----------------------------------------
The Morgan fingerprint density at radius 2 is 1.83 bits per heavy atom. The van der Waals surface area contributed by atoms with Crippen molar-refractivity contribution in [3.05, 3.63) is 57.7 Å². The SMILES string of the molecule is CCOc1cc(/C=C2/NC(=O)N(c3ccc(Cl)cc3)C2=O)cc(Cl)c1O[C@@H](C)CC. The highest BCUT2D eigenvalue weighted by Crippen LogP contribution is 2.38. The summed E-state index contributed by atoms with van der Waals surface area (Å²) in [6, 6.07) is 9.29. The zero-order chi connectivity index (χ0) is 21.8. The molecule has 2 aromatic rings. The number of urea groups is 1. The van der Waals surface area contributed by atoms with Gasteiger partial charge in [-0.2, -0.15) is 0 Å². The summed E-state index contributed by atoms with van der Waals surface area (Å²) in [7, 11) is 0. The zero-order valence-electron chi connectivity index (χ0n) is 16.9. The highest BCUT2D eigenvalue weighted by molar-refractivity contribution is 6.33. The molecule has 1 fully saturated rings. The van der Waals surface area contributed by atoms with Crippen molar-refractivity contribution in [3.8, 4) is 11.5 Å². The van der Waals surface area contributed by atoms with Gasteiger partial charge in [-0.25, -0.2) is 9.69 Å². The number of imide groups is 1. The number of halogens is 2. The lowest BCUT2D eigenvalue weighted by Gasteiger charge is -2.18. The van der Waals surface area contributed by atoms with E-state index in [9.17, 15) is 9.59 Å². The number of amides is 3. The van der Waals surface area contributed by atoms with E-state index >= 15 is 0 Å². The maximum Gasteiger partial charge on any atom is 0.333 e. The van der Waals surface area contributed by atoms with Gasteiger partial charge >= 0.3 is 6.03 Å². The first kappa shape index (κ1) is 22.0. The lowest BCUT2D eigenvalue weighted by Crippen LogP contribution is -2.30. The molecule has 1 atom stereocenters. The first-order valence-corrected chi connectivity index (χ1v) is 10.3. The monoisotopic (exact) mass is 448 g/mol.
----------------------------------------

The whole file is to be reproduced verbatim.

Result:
The Morgan fingerprint density at radius 2 is 1.83 bits per heavy atom. The van der Waals surface area contributed by atoms with Crippen molar-refractivity contribution in [3.05, 3.63) is 57.7 Å². The SMILES string of the molecule is CCOc1cc(/C=C2/NC(=O)N(c3ccc(Cl)cc3)C2=O)cc(Cl)c1O[C@@H](C)CC. The highest BCUT2D eigenvalue weighted by Crippen LogP contribution is 2.38. The summed E-state index contributed by atoms with van der Waals surface area (Å²) in [6, 6.07) is 9.29. The zero-order chi connectivity index (χ0) is 21.8. The molecule has 2 aromatic rings. The number of urea groups is 1. The van der Waals surface area contributed by atoms with Gasteiger partial charge in [-0.2, -0.15) is 0 Å². The summed E-state index contributed by atoms with van der Waals surface area (Å²) in [7, 11) is 0. The zero-order valence-electron chi connectivity index (χ0n) is 16.9. The highest BCUT2D eigenvalue weighted by molar-refractivity contribution is 6.33. The molecule has 1 fully saturated rings. The van der Waals surface area contributed by atoms with Crippen molar-refractivity contribution in [3.8, 4) is 11.5 Å². The van der Waals surface area contributed by atoms with Gasteiger partial charge in [-0.25, -0.2) is 9.69 Å². The number of imide groups is 1. The number of halogens is 2. The lowest BCUT2D eigenvalue weighted by Gasteiger charge is -2.18. The van der Waals surface area contributed by atoms with E-state index in [9.17, 15) is 9.59 Å². The number of amides is 3. The van der Waals surface area contributed by atoms with E-state index >= 15 is 0 Å². The maximum Gasteiger partial charge on any atom is 0.333 e. The van der Waals surface area contributed by atoms with Gasteiger partial charge >= 0.3 is 6.03 Å². The first kappa shape index (κ1) is 22.0. The lowest BCUT2D eigenvalue weighted by Crippen LogP contribution is -2.30. The molecule has 1 atom stereocenters. The first-order valence-corrected chi connectivity index (χ1v) is 10.3. The monoisotopic (exact) mass is 448 g/mol.